5. Own your biases. Perhaps one of the things I like best about fandom in terms of debate is that we are all well aware we are viewing our shared interests through subjective lenses. The wise essayist acknowledges this upfront, and the wisest is self-aware enough to know the shape of her tunnel vision, and lay it out so her readers are also aware of it. This does not mean one should not attempt to move outside one's comfort zone, or see the other viewpoint; it is not an excuse to become more firmly entrenched in a myopic outlook. To be blunt, if one has such a desire, one is not likely to succeed as an essayist.
6. Know the difference between opinion and fact. The order of this list is based on ease of topic flow, otherwise I would place this guideline much higher. This is a huge problem in fandom, and indeed, a huge problem in the world at large. Without the proper training, most people seem inclined to believe that what they like and what is good are of course one and the same. It's often a great shock when they first encounter the idea that this is not the case, and kneejerk violently defensive reactions are the usual order of the day. Such reactions have led to a number of fannish essays, and of course the situation is only exacerbated when readers do not react to such essays with reassurances that of course the essayist's preferences match up to objective standards of taste (as if there is such a thing). This actually feeds back into guideline #4, "Be aware of your assumptions," as well as guideline #6. In order to recognize the assumptions one makes and the biases one has, it's necessary to realize what opinions one holds and to recognize that they are opinions. It's also necessary to review the definition of fact so that one is less likely to commit the absurdity of claiming, "That's your opinion," when presented with a fact one finds unsavory.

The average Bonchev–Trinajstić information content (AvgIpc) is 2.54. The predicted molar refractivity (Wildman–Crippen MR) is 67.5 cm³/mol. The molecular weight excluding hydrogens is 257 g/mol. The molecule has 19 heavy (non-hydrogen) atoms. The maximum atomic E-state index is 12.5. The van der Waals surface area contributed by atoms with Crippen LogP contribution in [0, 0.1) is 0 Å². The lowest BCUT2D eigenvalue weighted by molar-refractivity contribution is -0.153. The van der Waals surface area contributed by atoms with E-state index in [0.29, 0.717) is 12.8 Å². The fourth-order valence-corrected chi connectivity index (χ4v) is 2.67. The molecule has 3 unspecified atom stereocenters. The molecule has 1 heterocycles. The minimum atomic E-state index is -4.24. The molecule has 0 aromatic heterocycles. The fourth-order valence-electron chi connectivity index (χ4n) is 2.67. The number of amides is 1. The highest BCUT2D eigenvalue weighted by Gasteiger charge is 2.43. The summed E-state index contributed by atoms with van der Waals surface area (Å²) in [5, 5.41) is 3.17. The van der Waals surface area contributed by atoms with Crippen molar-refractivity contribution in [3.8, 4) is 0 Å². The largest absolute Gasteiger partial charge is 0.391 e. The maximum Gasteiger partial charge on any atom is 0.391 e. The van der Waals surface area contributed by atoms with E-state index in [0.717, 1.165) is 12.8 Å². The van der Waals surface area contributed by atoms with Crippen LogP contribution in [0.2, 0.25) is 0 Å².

7. Cite your sources. This one can be tricky in fandom, since a locked post or personal email is as likely to spark the desire for discussion as an unlocked comment. However, the fact remains that if you are responding to a specific statement, or refuting a specific assertion, referencing said statement or assertion is most useful for presenting your point in context. Along with this, trying to convince your readers that a whole group of people support what you say is far more likely to work if you can point said readers to where said supporters are, in fact, supporting you. It should be a given by now that "the lurkers support me in email" is not going to convince anybody of anything except that you don't have enough investment in your own convictions to admit you stand alone.